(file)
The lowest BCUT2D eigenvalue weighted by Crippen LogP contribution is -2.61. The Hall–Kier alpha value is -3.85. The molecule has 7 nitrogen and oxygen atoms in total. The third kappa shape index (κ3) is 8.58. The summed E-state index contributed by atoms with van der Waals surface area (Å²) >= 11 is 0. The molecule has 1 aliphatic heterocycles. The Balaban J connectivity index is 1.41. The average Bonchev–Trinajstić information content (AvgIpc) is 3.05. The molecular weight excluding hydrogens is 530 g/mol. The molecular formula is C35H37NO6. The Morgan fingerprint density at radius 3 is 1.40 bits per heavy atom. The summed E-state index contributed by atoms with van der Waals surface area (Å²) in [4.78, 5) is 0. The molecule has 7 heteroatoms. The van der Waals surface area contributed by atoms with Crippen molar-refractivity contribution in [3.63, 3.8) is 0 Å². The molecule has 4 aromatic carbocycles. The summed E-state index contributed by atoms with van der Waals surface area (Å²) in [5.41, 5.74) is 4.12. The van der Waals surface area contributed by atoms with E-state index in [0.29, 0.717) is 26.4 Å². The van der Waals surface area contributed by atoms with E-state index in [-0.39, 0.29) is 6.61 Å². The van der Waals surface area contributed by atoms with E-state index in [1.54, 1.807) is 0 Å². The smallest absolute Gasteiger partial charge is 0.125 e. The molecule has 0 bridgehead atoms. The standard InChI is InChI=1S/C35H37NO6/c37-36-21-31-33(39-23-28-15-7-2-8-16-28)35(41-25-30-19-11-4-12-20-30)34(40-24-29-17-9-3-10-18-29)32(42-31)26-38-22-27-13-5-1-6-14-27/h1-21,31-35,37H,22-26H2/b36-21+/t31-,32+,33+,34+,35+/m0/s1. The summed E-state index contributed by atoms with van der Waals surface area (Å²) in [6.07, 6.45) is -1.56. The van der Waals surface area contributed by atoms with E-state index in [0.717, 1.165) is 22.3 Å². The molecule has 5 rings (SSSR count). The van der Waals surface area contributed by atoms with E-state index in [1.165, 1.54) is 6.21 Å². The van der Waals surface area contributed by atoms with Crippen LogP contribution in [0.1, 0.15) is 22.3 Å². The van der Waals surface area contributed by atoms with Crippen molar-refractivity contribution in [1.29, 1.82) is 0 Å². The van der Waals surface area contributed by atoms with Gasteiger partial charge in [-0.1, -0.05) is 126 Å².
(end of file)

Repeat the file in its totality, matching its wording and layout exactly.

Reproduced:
The lowest BCUT2D eigenvalue weighted by Crippen LogP contribution is -2.61. The Hall–Kier alpha value is -3.85. The molecule has 7 nitrogen and oxygen atoms in total. The third kappa shape index (κ3) is 8.58. The summed E-state index contributed by atoms with van der Waals surface area (Å²) >= 11 is 0. The molecule has 1 aliphatic heterocycles. The Balaban J connectivity index is 1.41. The average Bonchev–Trinajstić information content (AvgIpc) is 3.05. The molecular weight excluding hydrogens is 530 g/mol. The molecular formula is C35H37NO6. The Morgan fingerprint density at radius 3 is 1.40 bits per heavy atom. The summed E-state index contributed by atoms with van der Waals surface area (Å²) in [4.78, 5) is 0. The molecule has 7 heteroatoms. The van der Waals surface area contributed by atoms with Crippen molar-refractivity contribution in [3.63, 3.8) is 0 Å². The molecule has 4 aromatic carbocycles. The summed E-state index contributed by atoms with van der Waals surface area (Å²) in [5.41, 5.74) is 4.12. The van der Waals surface area contributed by atoms with E-state index in [0.29, 0.717) is 26.4 Å². The van der Waals surface area contributed by atoms with E-state index in [-0.39, 0.29) is 6.61 Å². The van der Waals surface area contributed by atoms with E-state index in [1.54, 1.807) is 0 Å². The smallest absolute Gasteiger partial charge is 0.125 e. The molecule has 0 bridgehead atoms. The standard InChI is InChI=1S/C35H37NO6/c37-36-21-31-33(39-23-28-15-7-2-8-16-28)35(41-25-30-19-11-4-12-20-30)34(40-24-29-17-9-3-10-18-29)32(42-31)26-38-22-27-13-5-1-6-14-27/h1-21,31-35,37H,22-26H2/b36-21+/t31-,32+,33+,34+,35+/m0/s1. The summed E-state index contributed by atoms with van der Waals surface area (Å²) in [6.07, 6.45) is -1.56. The van der Waals surface area contributed by atoms with E-state index in [0.717, 1.165) is 22.3 Å². The molecule has 5 rings (SSSR count). The van der Waals surface area contributed by atoms with E-state index in [1.165, 1.54) is 6.21 Å². The van der Waals surface area contributed by atoms with Crippen LogP contribution in [0.1, 0.15) is 22.3 Å². The van der Waals surface area contributed by atoms with Crippen molar-refractivity contribution in [1.29, 1.82) is 0 Å². The van der Waals surface area contributed by atoms with Gasteiger partial charge in [-0.1, -0.05) is 126 Å².